2024 SAEMF Education Research Training Grant - $100,000

"The Resident Unionization Study: A Qualitative Analysis of Drivers and Outcomes"

Resident physician burnout has reached epidemic proportions over the last decade in U.S. medical education with a prevalence near or exceeding 50%, and emergency medicine ranks highest in physician burnout amongst all medical specialties. Simultaneously, we are witnessing residents organizing through labor unions at an unprecedented rate, with membership nearly doubling in the past two years. The underlying reasons for this trend are unclear, however, popular media hypothesizes that this is in response to rising physician burnout and its collateral effects. This project will be the first study to examine the underlying motivations and drivers of resident unionization, and has the potential to provide new insights regarding resident burnout. It can also help identify discordance between residents and leadership perspectives, elucidating new targets for collaboration towards better systems-level interventions to improve U.S. medical training and reduce resident burnout, which threatens the health of our specialty and profession at large.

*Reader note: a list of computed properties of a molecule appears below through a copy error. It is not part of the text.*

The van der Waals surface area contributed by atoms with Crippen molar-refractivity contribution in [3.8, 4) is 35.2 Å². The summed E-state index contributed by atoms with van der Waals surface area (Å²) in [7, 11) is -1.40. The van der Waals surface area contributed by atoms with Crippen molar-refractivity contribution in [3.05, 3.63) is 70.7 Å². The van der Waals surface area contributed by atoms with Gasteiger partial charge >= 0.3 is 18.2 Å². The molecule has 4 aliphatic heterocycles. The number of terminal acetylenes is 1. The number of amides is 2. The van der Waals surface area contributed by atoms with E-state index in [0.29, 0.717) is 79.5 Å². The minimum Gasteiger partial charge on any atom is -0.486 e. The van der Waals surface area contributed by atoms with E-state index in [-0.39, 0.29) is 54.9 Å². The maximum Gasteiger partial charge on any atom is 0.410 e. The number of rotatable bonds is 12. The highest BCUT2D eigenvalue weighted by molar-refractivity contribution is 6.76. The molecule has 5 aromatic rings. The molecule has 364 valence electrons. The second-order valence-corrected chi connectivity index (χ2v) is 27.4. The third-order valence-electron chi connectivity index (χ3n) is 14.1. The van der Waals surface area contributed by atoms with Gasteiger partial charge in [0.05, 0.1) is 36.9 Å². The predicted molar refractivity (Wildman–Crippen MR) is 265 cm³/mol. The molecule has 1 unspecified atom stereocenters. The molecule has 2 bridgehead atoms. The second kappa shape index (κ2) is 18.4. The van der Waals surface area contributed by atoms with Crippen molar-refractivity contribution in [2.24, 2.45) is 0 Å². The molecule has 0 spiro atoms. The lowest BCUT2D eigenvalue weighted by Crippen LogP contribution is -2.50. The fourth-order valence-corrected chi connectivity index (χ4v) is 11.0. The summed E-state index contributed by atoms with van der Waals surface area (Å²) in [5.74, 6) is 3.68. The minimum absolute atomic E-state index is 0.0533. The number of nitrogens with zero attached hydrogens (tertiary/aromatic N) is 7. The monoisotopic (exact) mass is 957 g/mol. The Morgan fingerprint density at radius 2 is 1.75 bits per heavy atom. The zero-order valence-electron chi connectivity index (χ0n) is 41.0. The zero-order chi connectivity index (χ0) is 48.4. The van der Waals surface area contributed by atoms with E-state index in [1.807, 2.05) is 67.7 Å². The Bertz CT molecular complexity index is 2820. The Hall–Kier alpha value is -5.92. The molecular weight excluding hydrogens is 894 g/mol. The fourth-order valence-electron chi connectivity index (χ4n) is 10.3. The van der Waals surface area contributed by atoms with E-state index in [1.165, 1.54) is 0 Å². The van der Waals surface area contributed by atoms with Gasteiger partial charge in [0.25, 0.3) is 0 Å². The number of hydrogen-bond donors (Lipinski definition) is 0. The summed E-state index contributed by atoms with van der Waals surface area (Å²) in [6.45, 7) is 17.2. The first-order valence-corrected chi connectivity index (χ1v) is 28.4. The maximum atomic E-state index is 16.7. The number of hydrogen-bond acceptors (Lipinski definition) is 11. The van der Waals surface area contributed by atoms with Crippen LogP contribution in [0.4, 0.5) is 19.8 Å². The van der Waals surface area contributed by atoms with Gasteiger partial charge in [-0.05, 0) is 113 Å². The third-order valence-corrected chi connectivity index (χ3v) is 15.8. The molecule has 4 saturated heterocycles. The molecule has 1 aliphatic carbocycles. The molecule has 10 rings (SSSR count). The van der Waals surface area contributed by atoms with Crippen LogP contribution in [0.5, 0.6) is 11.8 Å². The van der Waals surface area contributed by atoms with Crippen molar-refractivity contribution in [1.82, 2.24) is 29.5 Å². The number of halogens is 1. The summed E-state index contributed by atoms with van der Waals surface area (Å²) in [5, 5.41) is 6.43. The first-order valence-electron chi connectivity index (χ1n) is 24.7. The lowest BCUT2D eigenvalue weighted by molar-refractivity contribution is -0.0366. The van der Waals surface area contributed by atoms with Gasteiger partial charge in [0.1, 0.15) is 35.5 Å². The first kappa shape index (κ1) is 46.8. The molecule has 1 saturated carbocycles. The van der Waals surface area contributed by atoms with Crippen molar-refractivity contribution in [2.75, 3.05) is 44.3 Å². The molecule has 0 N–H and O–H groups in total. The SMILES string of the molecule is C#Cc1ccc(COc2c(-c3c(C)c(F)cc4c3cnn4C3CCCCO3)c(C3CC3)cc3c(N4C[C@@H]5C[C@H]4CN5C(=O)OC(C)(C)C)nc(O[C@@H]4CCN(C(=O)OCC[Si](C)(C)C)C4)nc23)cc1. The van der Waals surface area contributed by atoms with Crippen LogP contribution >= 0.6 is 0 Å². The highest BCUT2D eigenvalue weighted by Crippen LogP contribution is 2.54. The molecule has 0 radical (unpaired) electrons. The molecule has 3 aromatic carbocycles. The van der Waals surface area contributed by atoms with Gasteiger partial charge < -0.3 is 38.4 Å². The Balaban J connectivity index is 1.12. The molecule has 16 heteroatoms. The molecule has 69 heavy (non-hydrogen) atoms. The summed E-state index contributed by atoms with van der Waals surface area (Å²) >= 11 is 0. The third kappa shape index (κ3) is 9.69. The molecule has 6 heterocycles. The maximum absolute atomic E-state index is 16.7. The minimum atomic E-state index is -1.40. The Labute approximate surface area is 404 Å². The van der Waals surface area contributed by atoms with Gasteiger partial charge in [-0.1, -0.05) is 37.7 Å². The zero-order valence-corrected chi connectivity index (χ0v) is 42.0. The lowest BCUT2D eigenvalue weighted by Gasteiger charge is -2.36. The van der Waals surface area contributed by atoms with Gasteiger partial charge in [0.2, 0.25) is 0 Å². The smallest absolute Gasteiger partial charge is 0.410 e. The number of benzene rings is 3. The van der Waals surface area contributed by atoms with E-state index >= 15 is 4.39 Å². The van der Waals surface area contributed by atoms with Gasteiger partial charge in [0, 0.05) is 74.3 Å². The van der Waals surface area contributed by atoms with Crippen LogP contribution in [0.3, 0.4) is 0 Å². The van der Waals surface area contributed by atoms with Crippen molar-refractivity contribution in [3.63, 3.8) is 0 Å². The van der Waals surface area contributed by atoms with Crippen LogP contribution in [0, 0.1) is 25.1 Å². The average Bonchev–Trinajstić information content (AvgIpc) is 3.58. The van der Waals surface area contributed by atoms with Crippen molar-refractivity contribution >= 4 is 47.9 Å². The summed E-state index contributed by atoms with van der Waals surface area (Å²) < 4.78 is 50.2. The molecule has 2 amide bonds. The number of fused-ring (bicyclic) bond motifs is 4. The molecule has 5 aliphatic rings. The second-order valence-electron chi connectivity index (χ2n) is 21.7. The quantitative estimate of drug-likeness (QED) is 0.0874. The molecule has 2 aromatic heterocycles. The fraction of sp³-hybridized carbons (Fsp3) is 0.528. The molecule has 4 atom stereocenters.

• Vytas P. Karalius, MD, MPH, MA

    Stanford University

    "The Resident Unionization Study: A Qualitative Analysis of Drivers and Outcomes"

    Dr. Karalius is a medical education scholarship fellow at Stanford University. He graduated medical school from the Mayo Clinic School of Medicine and completed his emergency medicine residency at Northwestern University. Prior to medical school, he received his master's degree in public health and master's degree in medical sciences from Loyola University Chicago.